Ford Fiesta ST v Peugeot 208 GTI v Nissan Juke Nismo v Mini Cooper S JCW v Renault Clio 200 Turbo - Ford Fiesta ST: Hot hatch group test

The Fiesta ST is the small fast Ford we've all been waiting for, but how well does it cope against its more powerful rivals?

I’ll admit it’s a relief to come back down to earth in the Fiesta. It helps that the ST makes a first impression that’s as reassuringly honest as looking you square in the eye and giving you a firm handshake. The steering wheel can be placed wherever you want, the pedals fall naturally under your feet, while the Recaro goes low enough and hugs your ribcage encouragingly with its side bolsters. The only downsides are that the plastics look a little scratchier than in the others and the dozens of tiny buttons for the radio, phone, CD player and so on appear to have been arranged with all the precision of an unguarded sneeze.

> Read the full Ford Fiesta ST review.

Press the starter button, head up towards the hairpins, sweep wide into the first switchback with a little lift at the apex and the Fiesta merrily hoists a hind wheel like a dog on a lamp-post. It feels like the easiest thing in the world to do and it’s a sign of the fun to come. Its engine might be the least well endowed with bhp, but the 1.6 EcoBoost has the most natural response of all these turbo four-pots and loves to be revved. It sounds great, too, with a slightly metallic buzz right at the top, while the gearshift is happy to be thrown around the gate.

There’s a subtle bounce from the front end at lower speeds, but the ride is good and the feedback through the steering and chassis is glorious as you wind up the pace. The balance is reminiscent of the Clio’s (but without the weight – the ST is the lightest car here), with a nose that will turn and then turn some more, while the rear is lively but easily controlled. It’s quite extraordinary that the chassis can feel so chuckable and adjustable yet also quite calm as you reach the edge of grip. It allows you to take liberties and dance it through tricky combinations of corners, working the steering, brakes and throttle in one seamless flow as you launch it into bends and play with it endlessly.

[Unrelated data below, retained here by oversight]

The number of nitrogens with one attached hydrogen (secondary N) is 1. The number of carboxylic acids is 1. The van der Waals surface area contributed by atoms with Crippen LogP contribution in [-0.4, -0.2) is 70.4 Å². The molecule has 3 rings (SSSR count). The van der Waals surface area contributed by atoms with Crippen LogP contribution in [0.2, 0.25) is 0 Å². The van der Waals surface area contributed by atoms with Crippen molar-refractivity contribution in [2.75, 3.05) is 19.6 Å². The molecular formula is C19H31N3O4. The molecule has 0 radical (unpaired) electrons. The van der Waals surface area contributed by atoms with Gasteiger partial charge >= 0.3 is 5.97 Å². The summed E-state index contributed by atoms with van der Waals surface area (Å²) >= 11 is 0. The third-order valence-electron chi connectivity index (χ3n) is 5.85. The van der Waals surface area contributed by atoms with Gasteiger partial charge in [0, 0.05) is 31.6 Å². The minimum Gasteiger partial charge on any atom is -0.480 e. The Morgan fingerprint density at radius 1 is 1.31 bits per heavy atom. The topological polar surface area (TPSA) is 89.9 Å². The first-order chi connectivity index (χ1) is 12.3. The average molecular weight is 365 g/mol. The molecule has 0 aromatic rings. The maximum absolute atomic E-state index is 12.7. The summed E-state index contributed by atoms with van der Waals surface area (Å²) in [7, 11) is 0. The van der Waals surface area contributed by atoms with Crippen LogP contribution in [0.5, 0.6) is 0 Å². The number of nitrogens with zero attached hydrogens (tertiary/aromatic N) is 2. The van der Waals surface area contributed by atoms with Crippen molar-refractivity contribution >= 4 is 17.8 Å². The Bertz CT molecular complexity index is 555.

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There’s a sharp crest up into three corners that you can either straight-line or not as you please, and in the middle of each turn is a small yump that seems to make the ST almost float through the direction changes. It feels amazing. Despite the lack of a diff, the Fiesta even has great traction when you chuck it into the long left that follows. I wish it wasn’t getting dark.

On the drive back to Rhayader and the comfort of the Brynafon Hotel’s bar, it’s wonderful looking in the Fiesta’s mirror and seeing the others strung out behind, lights gleefully skipping between corners as we head across the moorland. It really does look like heaven for a hot hatch.

Over supper, Vivian says that he can’t remember a group in which the four main protagonists were more closely matched for pace across the ground yet so diverse in their style of delivery. Harry looks more concerned with the salmon he’s ordered, and when we ask if he’s all right, he mutters that ‘the sauce doesn’t taste much like horseradish’. Will gently suggests that it’s probably because the menu said hollandaise. Harry wrinkles his brow and then says that he must find his reading glasses… which no-one likes to point out are sitting on top of his head.


Engine In-line 4-cyl, 1596cc, turbo
Power 179bhp @ 5700rpm
Torque 214lb ft @ 1500-5000rpm
Transmission Six-speed manual, front-wheel drive
Front suspension MacPherson struts, coil springs, dampers, anti-roll bar
Rear suspension Torsion beam, coil springs, dampers, anti-roll bar
Brakes 278mm ventilated discs front, 253mm solid discs rear, ABS, EBD
Wheels 7.5 x 17 front and rear
Tyres 205/40 R17 front and rear
Weight (kerb) 1088kg (claimed)
Power-to-weight 167bhp/ton
0-62mph 6.9sec (claimed)
Top speed 137mph (claimed)
Basic price £16,995

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